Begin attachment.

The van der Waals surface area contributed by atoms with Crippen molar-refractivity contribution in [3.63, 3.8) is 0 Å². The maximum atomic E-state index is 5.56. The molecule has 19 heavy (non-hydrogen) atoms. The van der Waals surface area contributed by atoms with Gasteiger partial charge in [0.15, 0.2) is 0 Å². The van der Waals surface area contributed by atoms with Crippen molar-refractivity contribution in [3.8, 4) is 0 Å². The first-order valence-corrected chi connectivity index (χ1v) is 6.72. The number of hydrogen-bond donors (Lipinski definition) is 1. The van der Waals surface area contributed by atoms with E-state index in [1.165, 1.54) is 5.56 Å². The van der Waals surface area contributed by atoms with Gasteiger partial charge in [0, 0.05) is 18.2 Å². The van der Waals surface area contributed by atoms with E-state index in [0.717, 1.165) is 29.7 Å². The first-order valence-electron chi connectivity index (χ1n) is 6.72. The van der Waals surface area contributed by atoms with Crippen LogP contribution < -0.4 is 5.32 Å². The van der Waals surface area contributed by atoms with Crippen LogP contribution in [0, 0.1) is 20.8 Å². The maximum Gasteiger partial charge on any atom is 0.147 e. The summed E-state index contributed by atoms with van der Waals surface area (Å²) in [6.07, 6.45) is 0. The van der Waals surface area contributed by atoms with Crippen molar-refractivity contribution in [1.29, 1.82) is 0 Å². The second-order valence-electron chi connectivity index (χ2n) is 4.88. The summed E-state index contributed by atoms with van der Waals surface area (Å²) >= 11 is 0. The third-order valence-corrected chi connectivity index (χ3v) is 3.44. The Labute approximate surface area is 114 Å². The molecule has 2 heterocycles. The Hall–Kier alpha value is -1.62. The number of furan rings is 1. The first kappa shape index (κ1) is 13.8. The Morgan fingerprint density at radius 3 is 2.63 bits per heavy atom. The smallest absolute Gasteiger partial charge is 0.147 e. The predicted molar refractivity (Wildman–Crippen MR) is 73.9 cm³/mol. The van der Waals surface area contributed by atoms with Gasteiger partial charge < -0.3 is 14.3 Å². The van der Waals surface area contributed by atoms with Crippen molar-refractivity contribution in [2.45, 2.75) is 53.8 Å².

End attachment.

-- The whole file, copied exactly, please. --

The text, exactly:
The van der Waals surface area contributed by atoms with Crippen molar-refractivity contribution in [3.63, 3.8) is 0 Å². The maximum atomic E-state index is 5.56. The molecule has 19 heavy (non-hydrogen) atoms. The van der Waals surface area contributed by atoms with Gasteiger partial charge in [0.15, 0.2) is 0 Å². The van der Waals surface area contributed by atoms with Crippen molar-refractivity contribution in [3.8, 4) is 0 Å². The first-order valence-corrected chi connectivity index (χ1v) is 6.72. The number of hydrogen-bond donors (Lipinski definition) is 1. The van der Waals surface area contributed by atoms with E-state index in [1.165, 1.54) is 5.56 Å². The van der Waals surface area contributed by atoms with Gasteiger partial charge in [0, 0.05) is 18.2 Å². The van der Waals surface area contributed by atoms with E-state index in [0.717, 1.165) is 29.7 Å². The first-order valence-electron chi connectivity index (χ1n) is 6.72. The van der Waals surface area contributed by atoms with Crippen LogP contribution < -0.4 is 5.32 Å². The van der Waals surface area contributed by atoms with Crippen LogP contribution in [0, 0.1) is 20.8 Å². The maximum Gasteiger partial charge on any atom is 0.147 e. The summed E-state index contributed by atoms with van der Waals surface area (Å²) in [6.07, 6.45) is 0. The van der Waals surface area contributed by atoms with Crippen molar-refractivity contribution in [1.29, 1.82) is 0 Å². The second-order valence-electron chi connectivity index (χ2n) is 4.88. The summed E-state index contributed by atoms with van der Waals surface area (Å²) >= 11 is 0. The third-order valence-corrected chi connectivity index (χ3v) is 3.44. The Labute approximate surface area is 114 Å². The molecule has 2 heterocycles. The Hall–Kier alpha value is -1.62. The number of furan rings is 1. The first kappa shape index (κ1) is 13.8. The Morgan fingerprint density at radius 3 is 2.63 bits per heavy atom. The smallest absolute Gasteiger partial charge is 0.147 e. The predicted molar refractivity (Wildman–Crippen MR) is 73.9 cm³/mol. The van der Waals surface area contributed by atoms with Gasteiger partial charge < -0.3 is 14.3 Å². The van der Waals surface area contributed by atoms with Crippen molar-refractivity contribution in [2.45, 2.75) is 53.8 Å².